From a chemistry perspective, your body breaks down natural and refined sugars into identical molecules, processing both similarly (15).

However, natural sugars typically occur in foods that provide other beneficial nutrients.

For instance, unlike the fructose in HFCS, the fructose in fruit comes with fiber and a variety of vitamins, minerals, and other beneficial compounds.

The fiber helps slow how quickly the sugar enters your bloodstream, reducing your likelihood of blood sugar spikes (16, 17).

Similarly, lactose in dairy is naturally packaged with protein and varying levels of fat, two nutrients also known to help prevent blood sugar spikes (18, 19, 20).

Moreover, nutrient-rich foods likely make a greater contribution toward your daily nutrient needs than foods rich in refined sugars.


Natural sugars tend to occur in foods rich in fiber, protein, and other health-promoting nutrients and compounds, making them more beneficial than refined sugars.

Though natural sugars are generally considered more beneficial than refined sugars, this doesn’t hold true in all cases.

Natural sugars can also be processed in a way that removes virtually all of their fiber and a good portion of their other nutrients. Smoothies and juices are good examples of this.

In their whole form, fruits offer chewing resistance and are loaded with water and fiber.

Blending or juicing them breaks down or removes almost all of their fiber, as well as any chewing resistance, meaning you likely require a larger portion to feel satisfied (21, 22).

Blending or juicing also removes some of the vitamins and beneficial plant compounds naturally found in whole fruits (21, 23).

Other popular forms of natural sugars include honey and maple syrup. These appear to offer more benefits and slightly more nutrients than refined sugars.

However, they remain low in fiber and rich in sugar and should be consumed only in moderation (24, 25, 26, 27).


Natural sugars found in smoothies and juices won’t be as beneficial as those found in whole foods. Maple syrup and honey are typically viewed as sources of natural sugars but should only be consumed in moderation.

Refined sugars are added to many packaged foods. Therefore, checking food labels can be instrumental in reducing the amount of refined sugar in your diet.

A wide array of names can be used to label added sugar. The most common are high-fructose corn syrup, cane sugar, cane juice, rice syrup, molasses, caramel, and most ingredients ending in -ose, such as glucose, maltose, or dextrose.

Here are some categories of foods that often harbor refined sugars:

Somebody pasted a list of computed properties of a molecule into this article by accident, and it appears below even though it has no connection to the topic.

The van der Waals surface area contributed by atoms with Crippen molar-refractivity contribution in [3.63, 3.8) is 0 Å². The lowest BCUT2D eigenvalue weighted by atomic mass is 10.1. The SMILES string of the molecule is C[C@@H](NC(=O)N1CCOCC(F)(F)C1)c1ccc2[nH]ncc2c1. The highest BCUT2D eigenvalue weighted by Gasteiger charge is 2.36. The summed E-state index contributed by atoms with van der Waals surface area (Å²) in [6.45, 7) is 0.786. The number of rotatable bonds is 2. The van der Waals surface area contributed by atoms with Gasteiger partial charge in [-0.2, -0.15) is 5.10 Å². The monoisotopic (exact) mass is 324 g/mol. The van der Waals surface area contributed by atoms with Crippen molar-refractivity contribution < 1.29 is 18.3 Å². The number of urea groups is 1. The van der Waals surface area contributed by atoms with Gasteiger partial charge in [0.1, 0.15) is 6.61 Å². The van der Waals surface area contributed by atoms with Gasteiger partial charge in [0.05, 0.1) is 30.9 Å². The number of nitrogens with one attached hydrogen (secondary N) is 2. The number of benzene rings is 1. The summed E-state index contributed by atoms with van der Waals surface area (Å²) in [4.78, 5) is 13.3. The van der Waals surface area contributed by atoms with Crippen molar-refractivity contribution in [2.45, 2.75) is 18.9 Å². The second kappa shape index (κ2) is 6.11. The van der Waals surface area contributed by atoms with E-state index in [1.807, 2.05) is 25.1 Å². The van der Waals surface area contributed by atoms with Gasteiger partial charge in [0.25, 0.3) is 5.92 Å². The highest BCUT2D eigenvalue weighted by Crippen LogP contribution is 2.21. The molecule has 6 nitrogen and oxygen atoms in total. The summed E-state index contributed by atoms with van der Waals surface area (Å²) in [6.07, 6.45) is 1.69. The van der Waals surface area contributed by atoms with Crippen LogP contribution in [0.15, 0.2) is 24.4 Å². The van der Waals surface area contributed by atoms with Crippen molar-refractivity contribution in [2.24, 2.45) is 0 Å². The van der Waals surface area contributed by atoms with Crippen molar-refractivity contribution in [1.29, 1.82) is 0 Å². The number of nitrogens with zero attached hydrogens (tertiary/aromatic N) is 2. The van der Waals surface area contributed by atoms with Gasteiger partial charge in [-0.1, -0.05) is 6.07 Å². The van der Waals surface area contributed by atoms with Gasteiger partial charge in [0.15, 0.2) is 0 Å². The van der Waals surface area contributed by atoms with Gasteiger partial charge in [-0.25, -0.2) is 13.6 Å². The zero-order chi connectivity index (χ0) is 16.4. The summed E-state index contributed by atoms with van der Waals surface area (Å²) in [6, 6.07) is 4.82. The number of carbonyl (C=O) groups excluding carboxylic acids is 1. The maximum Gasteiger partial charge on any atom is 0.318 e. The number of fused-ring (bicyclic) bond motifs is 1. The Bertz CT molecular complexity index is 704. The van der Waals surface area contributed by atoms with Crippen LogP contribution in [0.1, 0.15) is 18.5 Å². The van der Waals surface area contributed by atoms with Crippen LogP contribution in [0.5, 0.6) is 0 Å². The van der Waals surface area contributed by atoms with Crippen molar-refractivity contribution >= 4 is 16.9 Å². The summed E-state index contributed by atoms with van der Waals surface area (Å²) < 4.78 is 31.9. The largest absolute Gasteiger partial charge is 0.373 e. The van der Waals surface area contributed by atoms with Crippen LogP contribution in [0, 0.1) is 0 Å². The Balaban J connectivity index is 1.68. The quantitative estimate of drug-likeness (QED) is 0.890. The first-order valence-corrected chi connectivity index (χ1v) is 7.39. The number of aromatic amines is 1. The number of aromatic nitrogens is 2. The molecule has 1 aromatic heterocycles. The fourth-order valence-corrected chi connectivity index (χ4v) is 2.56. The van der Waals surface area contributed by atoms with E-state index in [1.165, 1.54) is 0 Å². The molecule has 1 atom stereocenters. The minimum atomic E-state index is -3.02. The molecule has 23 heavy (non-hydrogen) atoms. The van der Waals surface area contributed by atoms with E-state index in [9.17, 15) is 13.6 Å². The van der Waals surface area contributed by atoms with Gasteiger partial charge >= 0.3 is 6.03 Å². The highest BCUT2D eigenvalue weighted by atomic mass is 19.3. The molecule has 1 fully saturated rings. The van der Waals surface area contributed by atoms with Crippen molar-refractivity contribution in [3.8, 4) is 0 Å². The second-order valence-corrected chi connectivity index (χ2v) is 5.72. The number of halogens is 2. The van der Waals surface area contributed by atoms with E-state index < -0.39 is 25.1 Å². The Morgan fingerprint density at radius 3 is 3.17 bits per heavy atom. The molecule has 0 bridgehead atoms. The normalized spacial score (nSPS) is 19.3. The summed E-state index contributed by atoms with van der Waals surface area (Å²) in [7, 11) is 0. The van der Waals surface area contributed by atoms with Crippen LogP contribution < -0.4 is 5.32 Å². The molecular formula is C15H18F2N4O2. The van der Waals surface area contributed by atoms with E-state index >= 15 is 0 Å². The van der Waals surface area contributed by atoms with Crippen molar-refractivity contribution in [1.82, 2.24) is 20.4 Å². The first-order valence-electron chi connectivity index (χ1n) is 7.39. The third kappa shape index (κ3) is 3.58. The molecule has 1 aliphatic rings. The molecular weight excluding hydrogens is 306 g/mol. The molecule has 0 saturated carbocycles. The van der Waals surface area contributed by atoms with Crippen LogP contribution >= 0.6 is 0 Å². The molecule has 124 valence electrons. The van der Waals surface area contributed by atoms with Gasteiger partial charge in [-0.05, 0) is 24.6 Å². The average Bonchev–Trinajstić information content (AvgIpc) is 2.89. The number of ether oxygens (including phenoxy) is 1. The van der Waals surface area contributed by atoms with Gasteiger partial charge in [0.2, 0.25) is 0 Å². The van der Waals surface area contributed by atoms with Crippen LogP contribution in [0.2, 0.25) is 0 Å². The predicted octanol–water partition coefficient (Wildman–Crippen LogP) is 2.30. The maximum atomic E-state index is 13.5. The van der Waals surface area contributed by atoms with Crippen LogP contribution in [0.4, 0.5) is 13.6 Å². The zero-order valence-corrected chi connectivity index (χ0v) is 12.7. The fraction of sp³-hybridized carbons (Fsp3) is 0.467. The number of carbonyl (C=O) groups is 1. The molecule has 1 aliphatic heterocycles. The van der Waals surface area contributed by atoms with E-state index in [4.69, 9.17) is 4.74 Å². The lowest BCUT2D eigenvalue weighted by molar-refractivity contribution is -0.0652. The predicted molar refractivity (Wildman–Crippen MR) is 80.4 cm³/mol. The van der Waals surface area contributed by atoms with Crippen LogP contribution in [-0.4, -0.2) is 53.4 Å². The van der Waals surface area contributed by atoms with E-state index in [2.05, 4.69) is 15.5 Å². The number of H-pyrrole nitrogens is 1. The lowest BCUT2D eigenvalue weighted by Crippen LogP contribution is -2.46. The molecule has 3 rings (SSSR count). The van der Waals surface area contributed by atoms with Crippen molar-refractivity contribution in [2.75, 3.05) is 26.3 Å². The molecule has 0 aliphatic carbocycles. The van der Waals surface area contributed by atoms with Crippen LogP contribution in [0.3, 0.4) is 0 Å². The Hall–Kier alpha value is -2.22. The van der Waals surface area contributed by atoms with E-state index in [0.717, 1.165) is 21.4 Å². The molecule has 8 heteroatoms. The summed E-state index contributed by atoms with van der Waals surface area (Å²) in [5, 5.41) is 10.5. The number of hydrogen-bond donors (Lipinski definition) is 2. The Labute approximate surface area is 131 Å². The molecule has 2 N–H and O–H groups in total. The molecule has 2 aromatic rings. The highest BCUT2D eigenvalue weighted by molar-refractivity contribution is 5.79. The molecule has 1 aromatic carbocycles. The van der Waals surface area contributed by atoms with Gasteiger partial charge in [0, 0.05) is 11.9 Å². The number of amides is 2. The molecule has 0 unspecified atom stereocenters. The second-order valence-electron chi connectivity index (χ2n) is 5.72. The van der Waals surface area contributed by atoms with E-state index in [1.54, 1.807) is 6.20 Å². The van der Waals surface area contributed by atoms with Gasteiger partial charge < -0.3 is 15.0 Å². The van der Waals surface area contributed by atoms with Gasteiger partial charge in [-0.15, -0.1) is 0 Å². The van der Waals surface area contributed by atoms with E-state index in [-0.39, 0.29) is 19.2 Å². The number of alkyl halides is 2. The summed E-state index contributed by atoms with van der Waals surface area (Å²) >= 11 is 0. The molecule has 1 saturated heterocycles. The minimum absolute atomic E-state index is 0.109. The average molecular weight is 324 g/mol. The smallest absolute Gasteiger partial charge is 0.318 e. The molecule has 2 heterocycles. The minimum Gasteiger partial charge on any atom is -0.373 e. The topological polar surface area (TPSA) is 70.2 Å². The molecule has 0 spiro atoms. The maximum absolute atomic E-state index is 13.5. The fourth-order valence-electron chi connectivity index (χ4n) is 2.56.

• Beverages: soft drinks, sports drinks, specialty coffee drinks, energy drinks, Vitaminwater, some fruit beverages, etc.
  • Breakfast foods: store-bought muesli, granola, breakfast cereals, cereal bars, etc.
  • Sweets and baked goods: chocolate bars, candy, pie, ice cream, croissants, some breads, baked goods, etc.
  • Canned goods: baked beans, canned vegetables and fruit, etc.
  • Bread toppings: fruit purées, jams, nut butters, spreads, etc.
  • Diet foods: low-fat yogurts, low-fat peanut butter, low-fat sauces, etc.
  • Sauces: ketchup, salad dressings, pasta sauces, etc.
  • Ready-made meals: pizza, frozen meals, mac and cheese, etc.

Eating fewer of these processed foods and opting for whole, minimally processed ones instead will help reduce the amount of refined sugars in your diet.

You can further lower your intake by reducing your use of sweeteners like table sugar, agave syrup, brown sugar, rice syrup, and coconut sugar.


Refined sugars are added to many processed foods. Checking food labels and reducing your intake of these foods will help limit the amount of refined sugars in your diet.

Refined sugar is obtained by extracting natural sugar from foods like sugar cane, sugar beets, or corn. It’s generally added to nutrient-poor, processed foods, which can harm your health when eaten in large quantities.

In contrast, natural sugars are typically found in whole foods. These are naturally rich in protein or fiber, two nutrients that help your body process these sugars in a healthier way.

They’re also typically rich in vitamins, minerals, and beneficial plant compounds.

That said, not all natural sugars are created equal, and those found in juices, smoothies, and natural sweeteners like honey and maple syrup should be consumed in moderation.